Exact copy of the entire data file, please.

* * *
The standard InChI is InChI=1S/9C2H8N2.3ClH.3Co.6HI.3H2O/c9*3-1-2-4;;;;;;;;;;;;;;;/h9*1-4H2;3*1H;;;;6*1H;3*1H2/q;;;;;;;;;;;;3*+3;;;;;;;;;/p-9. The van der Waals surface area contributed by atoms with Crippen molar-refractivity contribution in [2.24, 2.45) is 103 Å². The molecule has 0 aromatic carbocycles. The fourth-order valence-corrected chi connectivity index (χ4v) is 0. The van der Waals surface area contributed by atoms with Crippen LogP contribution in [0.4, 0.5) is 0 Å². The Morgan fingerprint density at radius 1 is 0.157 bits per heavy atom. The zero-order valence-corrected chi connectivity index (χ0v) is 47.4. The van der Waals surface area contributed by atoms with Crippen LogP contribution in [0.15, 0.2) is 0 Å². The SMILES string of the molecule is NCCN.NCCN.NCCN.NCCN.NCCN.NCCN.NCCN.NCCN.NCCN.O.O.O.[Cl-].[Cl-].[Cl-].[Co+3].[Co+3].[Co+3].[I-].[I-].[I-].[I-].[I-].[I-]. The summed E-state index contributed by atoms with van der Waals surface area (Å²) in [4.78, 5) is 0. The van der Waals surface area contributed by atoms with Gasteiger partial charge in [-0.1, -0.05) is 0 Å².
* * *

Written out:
The standard InChI is InChI=1S/9C2H8N2.3ClH.3Co.6HI.3H2O/c9*3-1-2-4;;;;;;;;;;;;;;;/h9*1-4H2;3*1H;;;;6*1H;3*1H2/q;;;;;;;;;;;;3*+3;;;;;;;;;/p-9. The van der Waals surface area contributed by atoms with Crippen molar-refractivity contribution in [2.24, 2.45) is 103 Å². The molecule has 0 aromatic carbocycles. The fourth-order valence-corrected chi connectivity index (χ4v) is 0. The van der Waals surface area contributed by atoms with Crippen LogP contribution in [0.4, 0.5) is 0 Å². The Morgan fingerprint density at radius 1 is 0.157 bits per heavy atom. The zero-order valence-corrected chi connectivity index (χ0v) is 47.4. The van der Waals surface area contributed by atoms with Crippen LogP contribution in [0.15, 0.2) is 0 Å². The SMILES string of the molecule is NCCN.NCCN.NCCN.NCCN.NCCN.NCCN.NCCN.NCCN.NCCN.O.O.O.[Cl-].[Cl-].[Cl-].[Co+3].[Co+3].[Co+3].[I-].[I-].[I-].[I-].[I-].[I-]. The summed E-state index contributed by atoms with van der Waals surface area (Å²) in [4.78, 5) is 0. The van der Waals surface area contributed by atoms with Gasteiger partial charge in [-0.1, -0.05) is 0 Å².